"No, I'm not happy," he grumbled. "I'm very disappointed, not only for myself and my staff, but for my players as well.
"This is going to be a test of character... the kind of character we've been trying to build down here. But, most of all, I’m very concerned about the future of baseball."
Just the thought that spring training might come to a complete halt had Green shaking his head in dismay. He was convinced such things hurt the Phillies more than other teams.
Too many players were coming off injuries. Too many were question marks. And then there was the matter of the team's newly-formed attitude.
"It hurts because we're a fourth-place team that has aspirations of winning the division again," he said. "Physically, we're not where we should be."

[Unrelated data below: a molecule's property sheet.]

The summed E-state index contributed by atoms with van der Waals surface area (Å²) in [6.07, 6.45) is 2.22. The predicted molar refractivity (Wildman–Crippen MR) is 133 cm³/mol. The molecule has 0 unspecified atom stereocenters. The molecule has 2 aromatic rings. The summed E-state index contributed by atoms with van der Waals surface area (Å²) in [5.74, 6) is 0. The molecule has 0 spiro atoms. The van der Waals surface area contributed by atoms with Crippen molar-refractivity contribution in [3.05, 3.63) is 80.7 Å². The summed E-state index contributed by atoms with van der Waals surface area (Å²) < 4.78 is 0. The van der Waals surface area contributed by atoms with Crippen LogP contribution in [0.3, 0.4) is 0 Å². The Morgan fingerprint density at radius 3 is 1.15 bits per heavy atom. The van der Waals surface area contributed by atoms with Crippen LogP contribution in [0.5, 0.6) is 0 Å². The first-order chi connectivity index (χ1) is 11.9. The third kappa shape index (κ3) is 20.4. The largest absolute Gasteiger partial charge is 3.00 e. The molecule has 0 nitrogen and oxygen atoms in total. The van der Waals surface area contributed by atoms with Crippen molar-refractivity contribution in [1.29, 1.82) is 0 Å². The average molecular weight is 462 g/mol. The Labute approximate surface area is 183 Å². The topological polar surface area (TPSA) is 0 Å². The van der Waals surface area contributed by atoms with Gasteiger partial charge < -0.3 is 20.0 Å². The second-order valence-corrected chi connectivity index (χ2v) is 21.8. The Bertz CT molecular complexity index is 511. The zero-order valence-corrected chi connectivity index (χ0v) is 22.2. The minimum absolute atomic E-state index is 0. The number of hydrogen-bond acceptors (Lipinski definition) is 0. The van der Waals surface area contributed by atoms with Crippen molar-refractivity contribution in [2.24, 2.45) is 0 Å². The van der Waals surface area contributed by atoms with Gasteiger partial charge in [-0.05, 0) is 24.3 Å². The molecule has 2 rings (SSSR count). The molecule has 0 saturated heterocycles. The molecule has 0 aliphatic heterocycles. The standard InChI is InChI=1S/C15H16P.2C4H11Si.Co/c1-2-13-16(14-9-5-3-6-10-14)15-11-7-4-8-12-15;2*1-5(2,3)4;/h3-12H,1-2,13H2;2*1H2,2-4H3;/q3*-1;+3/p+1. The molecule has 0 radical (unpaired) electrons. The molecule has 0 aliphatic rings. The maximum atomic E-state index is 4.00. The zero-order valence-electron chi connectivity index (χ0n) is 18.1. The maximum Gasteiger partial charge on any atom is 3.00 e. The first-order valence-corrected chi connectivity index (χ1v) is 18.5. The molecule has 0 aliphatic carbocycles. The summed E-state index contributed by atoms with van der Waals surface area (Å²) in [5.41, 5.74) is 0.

Yet, as the players filtered into the clubhouse, there was talk of guys taking off and working out in their own distant ports.
"Everyone is on their own," explained Larry Bowa. "Some guys can afford to stay in Clearwater. and work on their own. Others can't."
But, didn't the players already have next week's meal money in their pockets? True, acknowledged Bowa. That money would surely be deducted from the first paycheck, he quickly added.
"But, money isn't the issue," the shortstop added. "It's the free agent thing. Look, we want to play baseball. By starting the season we're acting in the best interests of baseball. We'll be ready."
A meeting last night among Carpenter, Bowa and Boone was designed to iron out the details of the modified spring training at Jack Russell Stadium.
The Phillies' brass would comply with the directive from the owners' group, Carpenter emphasized. Everything was voluntary. If a player stayed until next Wednesday, he would fly free with the rest of the team to Philly. If, however, he left early, he was financially on his own.